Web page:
Pablo Bartholomew went on to become a successful and independent freelance photojournalist. With the coming of the digital age of photography and merging of photo agencies, Bartholomew developed an online photo delivery system that allows photographers to remain independent of the big agencies.
Raghu Rai is still a successful photographer and still seeks justice for the Bhopal victims. In 2002 he did a Bhopal photo report for Greenpeace.
Behind the camera: NASA Tracking Camera Where: Kennedy Space Center, Florida Photo Summary: Space Shuttle Challenger breaking up soon after takeoff Picture Taken: Jan 28, 1986
This image is in the public domain because it was taken by a federal employee
The Challenger crew on that Jan 28, 1986 morning was a PC dream team. Two white women (Sharon Christa McAuliffe and Judy Resnik), an Asian American (Ellison S. Onizuka), an African American (Ron McNair), and three white men (Greg Jarvis, Michael J. Smith, and Dick Scobee). McAuliffe was the first citizen astronaut, a teacher, who won a place on board Challenger by beating out a group of 11,000 other entrants. During the mission, she was going to broadcast live a lesson to millions of school children across the country. When the seven boarded that morning they had to step carefully as they entered the shuttle, as the boarding platform was covered in ice from an unusual Florida deep freeze. It was this same cold weather that would ultimately doom their launch.
Canadian Cold Front
Icicles on the day of the launch
The odd cold front had come down from Canada putting much of Florida well below freezing. Ice-covered the shuttle while it was waiting for take-off at the Kennedy Space Center. These cold temperatures, which dropped to –5 C (20 Fahrenheit), raised concerns in the control room and after the astronauts had entered the shuttle, the launch was delayed to allow the temp to increase. Some of the concerns were about the two booster rockets, more specifically the two booster rocket’s O-rings that helped seal together the different segments that made up each rocket. Engineers had come to the conclusion that the O-rings’ design was flawed in extremely cold conditions like those reached on Jan 28. When the temperature dropped the O-rings became brittle and they would not expand to prevent ignited rocket fuel from bursting out through the seals.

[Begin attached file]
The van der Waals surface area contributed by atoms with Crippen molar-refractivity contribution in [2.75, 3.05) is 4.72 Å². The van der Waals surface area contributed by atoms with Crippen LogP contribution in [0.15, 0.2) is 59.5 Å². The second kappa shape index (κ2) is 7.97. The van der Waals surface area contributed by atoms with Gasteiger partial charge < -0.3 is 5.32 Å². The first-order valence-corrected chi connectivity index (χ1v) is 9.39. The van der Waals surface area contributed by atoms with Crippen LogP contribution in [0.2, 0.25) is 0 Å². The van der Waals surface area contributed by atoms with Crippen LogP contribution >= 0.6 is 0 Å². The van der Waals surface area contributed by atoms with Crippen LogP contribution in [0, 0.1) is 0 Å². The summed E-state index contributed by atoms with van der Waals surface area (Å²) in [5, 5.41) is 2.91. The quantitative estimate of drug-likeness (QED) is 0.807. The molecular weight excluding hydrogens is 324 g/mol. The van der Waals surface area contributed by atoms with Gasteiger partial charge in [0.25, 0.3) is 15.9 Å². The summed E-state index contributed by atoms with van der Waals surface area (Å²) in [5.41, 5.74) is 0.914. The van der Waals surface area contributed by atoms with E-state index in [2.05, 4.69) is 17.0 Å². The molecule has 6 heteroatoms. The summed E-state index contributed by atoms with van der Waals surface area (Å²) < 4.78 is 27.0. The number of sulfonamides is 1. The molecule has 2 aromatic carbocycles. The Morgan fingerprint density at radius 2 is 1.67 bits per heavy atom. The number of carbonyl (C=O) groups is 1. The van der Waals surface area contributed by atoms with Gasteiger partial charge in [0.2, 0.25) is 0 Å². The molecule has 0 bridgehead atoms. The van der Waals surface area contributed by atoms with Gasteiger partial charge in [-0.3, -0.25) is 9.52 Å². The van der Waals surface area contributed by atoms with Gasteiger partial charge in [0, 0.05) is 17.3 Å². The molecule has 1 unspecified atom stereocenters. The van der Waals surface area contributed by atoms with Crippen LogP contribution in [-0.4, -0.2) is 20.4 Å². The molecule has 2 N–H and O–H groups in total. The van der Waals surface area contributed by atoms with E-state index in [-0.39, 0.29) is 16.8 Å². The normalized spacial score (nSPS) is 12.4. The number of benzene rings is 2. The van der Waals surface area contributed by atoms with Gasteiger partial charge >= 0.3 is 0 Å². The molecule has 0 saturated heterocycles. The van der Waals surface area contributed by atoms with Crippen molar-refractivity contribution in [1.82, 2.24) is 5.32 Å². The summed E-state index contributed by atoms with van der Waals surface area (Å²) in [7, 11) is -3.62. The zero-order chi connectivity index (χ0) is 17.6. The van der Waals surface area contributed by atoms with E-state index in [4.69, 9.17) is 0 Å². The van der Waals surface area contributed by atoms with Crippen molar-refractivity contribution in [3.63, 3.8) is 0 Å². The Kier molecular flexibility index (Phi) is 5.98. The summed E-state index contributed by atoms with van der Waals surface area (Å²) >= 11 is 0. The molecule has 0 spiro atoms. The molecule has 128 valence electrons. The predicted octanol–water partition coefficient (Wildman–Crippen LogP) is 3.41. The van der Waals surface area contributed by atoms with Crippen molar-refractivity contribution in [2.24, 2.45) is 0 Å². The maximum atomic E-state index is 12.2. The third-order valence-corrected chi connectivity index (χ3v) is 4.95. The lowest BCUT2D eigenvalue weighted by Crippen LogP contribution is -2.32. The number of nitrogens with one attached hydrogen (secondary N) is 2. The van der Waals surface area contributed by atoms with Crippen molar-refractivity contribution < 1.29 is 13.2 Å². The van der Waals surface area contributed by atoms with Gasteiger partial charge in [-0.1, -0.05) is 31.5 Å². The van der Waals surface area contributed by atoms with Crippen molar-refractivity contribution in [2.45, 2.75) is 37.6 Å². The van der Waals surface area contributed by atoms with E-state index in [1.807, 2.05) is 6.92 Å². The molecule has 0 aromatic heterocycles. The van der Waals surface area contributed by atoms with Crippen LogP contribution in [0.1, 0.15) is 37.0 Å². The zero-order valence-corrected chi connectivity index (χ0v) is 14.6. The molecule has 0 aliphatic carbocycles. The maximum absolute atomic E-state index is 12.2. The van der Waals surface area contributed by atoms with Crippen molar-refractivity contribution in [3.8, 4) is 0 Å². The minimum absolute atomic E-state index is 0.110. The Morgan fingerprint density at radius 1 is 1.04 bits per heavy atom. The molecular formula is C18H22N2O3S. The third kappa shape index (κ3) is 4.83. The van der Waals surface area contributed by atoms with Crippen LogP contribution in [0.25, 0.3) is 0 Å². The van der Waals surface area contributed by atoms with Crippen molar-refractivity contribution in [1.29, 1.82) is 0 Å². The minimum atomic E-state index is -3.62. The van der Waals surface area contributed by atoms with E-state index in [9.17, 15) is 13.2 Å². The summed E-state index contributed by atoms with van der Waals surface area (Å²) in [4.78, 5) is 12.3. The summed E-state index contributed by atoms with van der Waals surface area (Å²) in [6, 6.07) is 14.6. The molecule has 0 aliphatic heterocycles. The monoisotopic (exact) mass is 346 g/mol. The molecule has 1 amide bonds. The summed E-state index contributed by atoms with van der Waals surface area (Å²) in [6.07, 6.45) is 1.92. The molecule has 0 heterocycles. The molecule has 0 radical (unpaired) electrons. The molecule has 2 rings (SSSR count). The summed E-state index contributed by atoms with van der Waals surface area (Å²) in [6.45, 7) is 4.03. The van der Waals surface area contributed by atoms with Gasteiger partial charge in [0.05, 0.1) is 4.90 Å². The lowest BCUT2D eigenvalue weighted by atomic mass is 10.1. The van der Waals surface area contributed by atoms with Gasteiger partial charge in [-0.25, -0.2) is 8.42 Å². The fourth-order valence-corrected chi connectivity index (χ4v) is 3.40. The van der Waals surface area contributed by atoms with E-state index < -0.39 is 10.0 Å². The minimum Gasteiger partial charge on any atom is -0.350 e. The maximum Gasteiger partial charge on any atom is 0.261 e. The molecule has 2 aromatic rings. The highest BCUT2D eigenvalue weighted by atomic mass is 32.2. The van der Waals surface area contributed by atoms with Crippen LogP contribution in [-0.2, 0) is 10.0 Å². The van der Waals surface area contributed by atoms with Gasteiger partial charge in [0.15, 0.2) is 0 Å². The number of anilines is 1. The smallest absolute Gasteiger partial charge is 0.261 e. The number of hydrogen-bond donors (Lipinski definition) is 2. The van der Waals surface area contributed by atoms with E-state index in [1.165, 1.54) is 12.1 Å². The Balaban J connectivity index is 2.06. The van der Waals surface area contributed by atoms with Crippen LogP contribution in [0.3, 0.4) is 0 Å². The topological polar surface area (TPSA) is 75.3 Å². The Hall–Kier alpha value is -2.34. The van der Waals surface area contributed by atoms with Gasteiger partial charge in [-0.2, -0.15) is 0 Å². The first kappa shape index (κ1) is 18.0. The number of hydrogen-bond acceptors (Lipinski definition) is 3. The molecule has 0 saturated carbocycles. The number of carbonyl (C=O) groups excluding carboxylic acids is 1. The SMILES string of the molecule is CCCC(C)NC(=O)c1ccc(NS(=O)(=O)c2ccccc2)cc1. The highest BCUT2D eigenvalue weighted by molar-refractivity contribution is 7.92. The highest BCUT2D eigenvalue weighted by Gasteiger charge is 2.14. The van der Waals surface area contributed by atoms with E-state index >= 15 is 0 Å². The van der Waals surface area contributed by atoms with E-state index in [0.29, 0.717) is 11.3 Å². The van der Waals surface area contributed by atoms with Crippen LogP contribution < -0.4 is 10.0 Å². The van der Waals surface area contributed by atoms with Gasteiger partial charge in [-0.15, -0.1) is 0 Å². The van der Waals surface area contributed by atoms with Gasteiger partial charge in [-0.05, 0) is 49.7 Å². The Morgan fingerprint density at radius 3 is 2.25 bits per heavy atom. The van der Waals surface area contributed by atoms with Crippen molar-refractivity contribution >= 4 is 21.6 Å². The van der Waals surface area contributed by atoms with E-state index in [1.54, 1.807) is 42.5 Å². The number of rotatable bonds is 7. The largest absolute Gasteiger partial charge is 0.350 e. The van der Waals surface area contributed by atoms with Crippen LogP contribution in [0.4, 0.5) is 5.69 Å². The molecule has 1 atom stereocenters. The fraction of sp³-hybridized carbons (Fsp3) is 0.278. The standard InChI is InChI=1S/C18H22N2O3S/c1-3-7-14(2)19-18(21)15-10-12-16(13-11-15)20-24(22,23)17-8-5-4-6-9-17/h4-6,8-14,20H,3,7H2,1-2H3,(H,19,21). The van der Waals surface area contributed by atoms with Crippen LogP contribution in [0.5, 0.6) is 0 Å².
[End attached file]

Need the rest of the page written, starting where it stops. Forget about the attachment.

Previous launches had come dangerously close to Challenger’s fate with much higher take-off temperatures, the lowest up to that point was 12 C (53 Fahrenheit). Roger Boisjoly, an engineer at, Morton Thiokol the contractor who built the booster rockets, became so concerned that he and his co-workers tried to stop the cold weather, Challenger launch. NASA managers listened to their concerns and told the group they had 45min to prove the launch would fail, “We had 45 minutes to prepare for the most important meeting of our lives,” Boisjoly said. After the presentation NASA still refused to delay the launch, putting the O-ring issue in the acceptable flight risk category. Morton Thiokol company managers also backed down. Perhaps fearing that any delays might damage their upcoming contract renewal they made a “management decision” overriding their engineers and refused to take the issue any farther.
Oblivious to all this, the seven astronauts patiently waited for the go-ahead. After a 2 hour wait, the green light was given. The following are excerpts from the timeline that started at 11:38 a.m. EST, Jan. 28, 1986 when the solid rocket ignition command was sent.